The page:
Intergenerational Foundation report shows the double injustice to future generations from not fully taxing air travel
The Intergenerational Foundation (IF) has been established to promote fairness between generations. They believe that each generation should pay its own way, which is not happening at present either financially or in terms of climate. A new report on aviation shows that aviation is subsidised, through not paying either VAT or fuel duty, and that this amounts to an annual subsidy of some £11 billion per year. This is money lost to the public purse, which could contribute towards funding public services. This means that there is a double injustice to future generations. Under-taxing aviation not only adds to the national debt which future taxpayers will have to fund, but also encourages more flying and greenhouse gas emissions which future generations will have to live with. Future generations will pay the price of the failure of this generation to control flying. It should be essential reading for all those involved in the debate about the future of aviation.
A Third of UK Aviation Emissions Caused by Government Subsidies
20 November 2012
(by the Intergenerational Foundation – IF)
UK Households are subsidising the aviation industry, and therefore accelerating climate change, to the tune of £11 billion a year (equivalent to £400 per household) according to new figures released today by the Intergenerational Foundation (www.if.org.uk).
While private cars pay the full fuel tax and VAT rate, aviation is exempt from fuel tax and zero-rated for VAT. This makes air flights cheaper — and that’s before the true cost of emissions are taken into account.
IF estimates that in 2011 forgone fuel duty was £10.4bn and forgone VAT on tickets approx.
£3.2billion. This totals more than five times the tax yield of £2.6bn from Air Passenger Duty,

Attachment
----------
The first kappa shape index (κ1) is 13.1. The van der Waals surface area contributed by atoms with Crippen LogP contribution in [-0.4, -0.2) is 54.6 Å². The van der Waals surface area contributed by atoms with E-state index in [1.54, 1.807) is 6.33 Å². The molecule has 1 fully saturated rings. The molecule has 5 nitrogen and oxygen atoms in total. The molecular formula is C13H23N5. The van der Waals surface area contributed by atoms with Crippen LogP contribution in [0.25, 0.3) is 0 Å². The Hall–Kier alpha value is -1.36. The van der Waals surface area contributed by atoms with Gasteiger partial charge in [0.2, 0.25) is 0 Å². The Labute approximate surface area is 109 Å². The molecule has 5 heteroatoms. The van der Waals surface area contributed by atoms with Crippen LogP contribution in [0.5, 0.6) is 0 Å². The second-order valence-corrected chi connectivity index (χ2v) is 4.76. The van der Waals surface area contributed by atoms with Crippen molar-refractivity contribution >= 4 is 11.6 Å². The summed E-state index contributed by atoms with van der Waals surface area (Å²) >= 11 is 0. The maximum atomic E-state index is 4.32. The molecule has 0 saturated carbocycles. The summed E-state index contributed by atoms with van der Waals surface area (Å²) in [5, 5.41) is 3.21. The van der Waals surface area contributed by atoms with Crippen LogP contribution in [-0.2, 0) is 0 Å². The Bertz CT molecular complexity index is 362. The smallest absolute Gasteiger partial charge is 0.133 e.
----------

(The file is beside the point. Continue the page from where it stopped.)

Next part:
resulting in a net subsidy of £11 bn.
The report, entitled Flying in the Face of Fairness: Intergenerational Inequities in the Taxation of Air Travel, discusses the fiscal treatment of the aviation sector and quantifies taxes paid and taxes foregone to arrive at the £11bn “subsidy” enjoyed by aviation at the cost of current and future generations.
“Reducing the subsidy would raise ticket prices and make people think twice about that city break,” comments Angus Hanton, IF co-founder. “On the positive side it would improve the UK’s ‘Tourism Deficit’ by encouraging more people to holiday in the UK and do away with the need to expand Heathrow or build in the Thames Estuary.”
Research suggests that business travel would be affected far less than leisure travel, undermining airline lobbyist arguments that increasing airport capacity is the only option.
The immediate removal of these subsidies would increase a return trip by air by an average of £100, [less for a European flight] reduce the amount of leisure flying by a third and have a dislocating economic effect.
However a gradual withdrawal could reduce future growth in flying and help the UK to go some way towards meeting its emissions target of 80% reductions by 2050, as required by the Climate Change Act 2008.
“Current aviation policy is a double injustice to future generations,” adds Simon Dresner, report coauthor and Research Fellow at the Policy Studies Institute.
“Under-taxing aviation not only adds to the national debt which future taxpayers will have to fund, but also encourages more flying and greenhouse gas emissions which future generations will have to live with.”
IF urges the government to stand firm against the powerful aviation lobby groups and protect other industry sectors from being landed with even higher decarbonisation targets to meet the requirements of the Climate Change Act 2008 because of excessive emissions from aviation.
“Properly designed aviation policies could help us to balance the needs of current generations with the environmental burden being passed on to future generations,” continues Hanton. “We urge the Coalition to accept the findings of this report in its consultation on its Draft Aviation Framework.”